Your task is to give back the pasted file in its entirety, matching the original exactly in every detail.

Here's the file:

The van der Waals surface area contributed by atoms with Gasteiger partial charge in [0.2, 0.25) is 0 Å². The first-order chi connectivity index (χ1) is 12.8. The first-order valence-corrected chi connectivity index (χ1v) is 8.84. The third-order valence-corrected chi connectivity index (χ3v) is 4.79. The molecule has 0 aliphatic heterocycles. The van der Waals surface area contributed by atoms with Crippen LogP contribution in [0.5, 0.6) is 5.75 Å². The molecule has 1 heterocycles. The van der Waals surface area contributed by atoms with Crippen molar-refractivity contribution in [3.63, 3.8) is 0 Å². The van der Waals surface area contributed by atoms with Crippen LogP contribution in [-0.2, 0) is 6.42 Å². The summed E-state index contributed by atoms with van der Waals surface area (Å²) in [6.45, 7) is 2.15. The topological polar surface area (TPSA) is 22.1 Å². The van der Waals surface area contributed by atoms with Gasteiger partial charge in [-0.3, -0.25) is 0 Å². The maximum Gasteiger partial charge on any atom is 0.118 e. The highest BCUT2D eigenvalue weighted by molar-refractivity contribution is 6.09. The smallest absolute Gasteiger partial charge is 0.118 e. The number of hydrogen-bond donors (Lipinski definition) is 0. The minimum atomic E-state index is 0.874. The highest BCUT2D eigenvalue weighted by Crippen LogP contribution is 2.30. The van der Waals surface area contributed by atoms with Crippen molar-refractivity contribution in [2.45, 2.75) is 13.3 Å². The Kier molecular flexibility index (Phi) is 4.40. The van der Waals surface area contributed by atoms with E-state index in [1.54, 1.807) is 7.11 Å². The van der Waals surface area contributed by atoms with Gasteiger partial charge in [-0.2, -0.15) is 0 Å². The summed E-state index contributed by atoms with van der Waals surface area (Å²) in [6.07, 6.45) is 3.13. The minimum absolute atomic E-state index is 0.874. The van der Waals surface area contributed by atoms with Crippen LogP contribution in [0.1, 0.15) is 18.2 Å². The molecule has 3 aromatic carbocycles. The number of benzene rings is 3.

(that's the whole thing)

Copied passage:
The van der Waals surface area contributed by atoms with Gasteiger partial charge in [0.2, 0.25) is 0 Å². The first-order chi connectivity index (χ1) is 12.8. The first-order valence-corrected chi connectivity index (χ1v) is 8.84. The third-order valence-corrected chi connectivity index (χ3v) is 4.79. The molecule has 0 aliphatic heterocycles. The van der Waals surface area contributed by atoms with Crippen LogP contribution in [0.5, 0.6) is 5.75 Å². The molecule has 1 heterocycles. The van der Waals surface area contributed by atoms with Crippen molar-refractivity contribution in [3.63, 3.8) is 0 Å². The van der Waals surface area contributed by atoms with Crippen LogP contribution in [-0.2, 0) is 6.42 Å². The summed E-state index contributed by atoms with van der Waals surface area (Å²) in [6.45, 7) is 2.15. The topological polar surface area (TPSA) is 22.1 Å². The van der Waals surface area contributed by atoms with Gasteiger partial charge in [-0.3, -0.25) is 0 Å². The maximum Gasteiger partial charge on any atom is 0.118 e. The highest BCUT2D eigenvalue weighted by molar-refractivity contribution is 6.09. The smallest absolute Gasteiger partial charge is 0.118 e. The number of hydrogen-bond donors (Lipinski definition) is 0. The minimum atomic E-state index is 0.874. The highest BCUT2D eigenvalue weighted by Crippen LogP contribution is 2.30. The van der Waals surface area contributed by atoms with Crippen molar-refractivity contribution in [2.45, 2.75) is 13.3 Å². The Kier molecular flexibility index (Phi) is 4.40. The van der Waals surface area contributed by atoms with E-state index in [1.54, 1.807) is 7.11 Å². The van der Waals surface area contributed by atoms with Gasteiger partial charge in [-0.2, -0.15) is 0 Å². The summed E-state index contributed by atoms with van der Waals surface area (Å²) in [6.07, 6.45) is 3.13. The minimum absolute atomic E-state index is 0.874. The van der Waals surface area contributed by atoms with Crippen LogP contribution in [0.1, 0.15) is 18.2 Å². The molecule has 3 aromatic carbocycles. The number of benzene rings is 3.